Supply chain operators may have to get up to speed on a new range of cutting-edge technologies to keep up with the currents of change, according to a recent industry analysis. The report by market research firm Gartner Inc. finds that disruption and new business models in 2019 will be driven by 10 powerful technology trends, including some familiar concepts like autonomous vehicles and blockchain, as well as some more esoteric concepts such as augmented analytics and quantum computing.
While most shippers, brokers, carriers, vendors, and warehouse operators will agree that the logistics industry is awash in emerging technologies, Gartner said its study focuses only on those trends that have substantial disruptive potential that is beginning to break out of an emerging state into broader impact and could reach a tipping point over the next five years.
Viewed through that prism, Gartner says the ten strategic technology trends that organizations need to explore in 2019 are:
While Gartner identified these trends as general, industry-wide themes, each one could apply specifically to logistics in a range of ways, the firm said.
In one example, robotic applications could soon evolve far beyond their current use in discrete tasks, and begin to cooperate within a broader network. "As autonomous things proliferate, we expect a shift from stand-alone intelligent things to a swarm of collaborative intelligent things, with multiple devices working together, either independently of people or with human input," David Cearley, a vice president and Gartner Fellow, said in a release.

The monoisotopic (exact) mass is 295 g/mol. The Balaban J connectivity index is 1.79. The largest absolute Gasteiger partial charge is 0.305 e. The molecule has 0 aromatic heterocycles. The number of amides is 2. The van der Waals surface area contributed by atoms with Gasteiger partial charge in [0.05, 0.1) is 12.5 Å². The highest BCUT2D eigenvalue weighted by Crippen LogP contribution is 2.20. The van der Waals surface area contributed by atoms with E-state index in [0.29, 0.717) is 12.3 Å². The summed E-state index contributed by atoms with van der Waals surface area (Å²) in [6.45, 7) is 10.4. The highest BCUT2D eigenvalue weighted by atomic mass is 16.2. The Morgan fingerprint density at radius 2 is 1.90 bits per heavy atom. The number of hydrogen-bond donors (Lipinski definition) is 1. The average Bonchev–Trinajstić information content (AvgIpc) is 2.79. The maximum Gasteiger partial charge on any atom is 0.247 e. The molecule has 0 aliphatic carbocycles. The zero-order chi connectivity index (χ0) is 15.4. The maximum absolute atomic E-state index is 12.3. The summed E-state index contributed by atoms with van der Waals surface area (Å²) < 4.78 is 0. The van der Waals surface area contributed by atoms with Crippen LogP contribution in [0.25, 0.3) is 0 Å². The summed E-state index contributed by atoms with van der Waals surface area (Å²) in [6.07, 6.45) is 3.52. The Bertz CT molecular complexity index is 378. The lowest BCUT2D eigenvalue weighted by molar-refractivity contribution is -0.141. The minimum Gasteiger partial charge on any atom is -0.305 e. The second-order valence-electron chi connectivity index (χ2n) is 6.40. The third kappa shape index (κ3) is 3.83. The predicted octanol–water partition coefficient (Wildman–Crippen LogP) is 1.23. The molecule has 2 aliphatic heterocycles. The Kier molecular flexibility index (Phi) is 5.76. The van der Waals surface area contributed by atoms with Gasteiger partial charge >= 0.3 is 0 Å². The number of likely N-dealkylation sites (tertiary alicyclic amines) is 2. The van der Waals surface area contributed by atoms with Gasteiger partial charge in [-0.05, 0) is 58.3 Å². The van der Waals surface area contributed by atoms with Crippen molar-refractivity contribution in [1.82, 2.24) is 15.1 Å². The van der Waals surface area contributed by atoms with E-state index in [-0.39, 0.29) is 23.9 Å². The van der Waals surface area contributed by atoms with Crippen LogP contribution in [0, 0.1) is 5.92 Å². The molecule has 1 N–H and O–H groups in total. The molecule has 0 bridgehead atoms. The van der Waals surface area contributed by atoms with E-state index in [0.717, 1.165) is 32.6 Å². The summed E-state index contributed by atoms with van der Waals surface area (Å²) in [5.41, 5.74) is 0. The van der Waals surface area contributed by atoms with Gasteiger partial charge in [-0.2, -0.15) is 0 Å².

"For example, if a drone examined a large field and found that it was ready for harvesting, it could dispatch an 'autonomous harvester'," Cearley said. "Or in the delivery market, the most effective solution may be to use an autonomous vehicle to move packages to the target area. Robots and drones on board the vehicle could then ensure final delivery of the package."
Despite this great potential for change, some of the strategic technologies flagged for 2019—such as blockchain—still require significant development before they can perform reliably in a business environment, Gartner said.
"Current blockchain technologies and concepts are immature, poorly understood, and unproven in mission-critical, at-scale business operations. This is particularly so with the complex elements that support more sophisticated scenarios," Cearley said. "Despite the challenges, the significant potential for disruption means CIOs and IT leaders should begin evaluating blockchain, even if they don't aggressively adopt the technologies in the next few years."